Aug. 11, 2023: Central Connections announces more layoffs and the closing of the cafe and bar. The hours are reduced to 8:30 a.m. to 4:30 p.m. Monday through Friday.

Aug. 15, 2023: City Council votes unanimously to allow City Manager Paul Lolli to enter into a lease agreement with Central Connections. The lease is $50 per month. By the end of 2023, the city has the right to purchase the building and property for $1.8 million.

Aug. 21, 2023: Vincent “Scott” Smith, husband of the former executive director, arrested and charged with seven counts of passing bad checks, all felonies.

Aug. 23, 2023: Smith appears in Middletown Municipal Court for his arraignment. Judge James Sherron sets Smith’s OR bond at $5,000.

Sept. 6, 2023: A Middletown detective testifies that Smith’s signature on the seven bounced checks doesn’t match his signature on a court document. The charges against Smith are bound over to a Butler County grand jury by Middletown Municipal Court Judge James Sherron.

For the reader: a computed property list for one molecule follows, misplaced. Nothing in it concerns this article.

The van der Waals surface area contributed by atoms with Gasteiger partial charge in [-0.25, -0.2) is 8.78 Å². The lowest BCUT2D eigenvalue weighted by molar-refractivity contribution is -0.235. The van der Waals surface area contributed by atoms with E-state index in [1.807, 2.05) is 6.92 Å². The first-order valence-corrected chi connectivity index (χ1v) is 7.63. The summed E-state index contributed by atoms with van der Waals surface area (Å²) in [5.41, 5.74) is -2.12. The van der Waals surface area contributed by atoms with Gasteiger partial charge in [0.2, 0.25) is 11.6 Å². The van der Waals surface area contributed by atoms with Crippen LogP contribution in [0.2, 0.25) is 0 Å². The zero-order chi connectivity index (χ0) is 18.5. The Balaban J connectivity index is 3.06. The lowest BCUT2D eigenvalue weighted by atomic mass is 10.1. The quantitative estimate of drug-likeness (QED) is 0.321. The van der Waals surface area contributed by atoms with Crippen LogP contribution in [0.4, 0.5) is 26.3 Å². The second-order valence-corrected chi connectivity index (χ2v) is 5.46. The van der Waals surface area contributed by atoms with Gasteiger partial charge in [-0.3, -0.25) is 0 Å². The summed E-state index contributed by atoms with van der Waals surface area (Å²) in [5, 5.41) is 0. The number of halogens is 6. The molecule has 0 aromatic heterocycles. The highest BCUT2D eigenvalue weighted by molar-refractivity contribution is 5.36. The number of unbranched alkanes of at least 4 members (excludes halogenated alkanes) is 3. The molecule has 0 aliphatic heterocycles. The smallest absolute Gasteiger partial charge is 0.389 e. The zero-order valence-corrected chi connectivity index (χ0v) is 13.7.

Sept. 19, 2023: Middletown City Council authorizes city manager to enter into an agreement to purchase Central Connections property for $1.8 million, using ARPA funds.

Oct. 4, 2023: A Butler County grand jury declines to indict Smith of passing bad check charges.

Oct. 12, 2023: City of Middletown closes on the purchase of Central Connections.

Jan. 20, 2024: During a special City Council meeting, a representative from a task force says the recommendation is for the city to lease the property to a company that can operate the senior center and event center.

Feb. 6, 2024: Pastor Scott Johnson from Crosspointe Church of Christ tells City Council his church is interested to taking over operating Central Connections.

Feb. 20, 2024: City of Middletown seeks RFPs to operate senior and event center.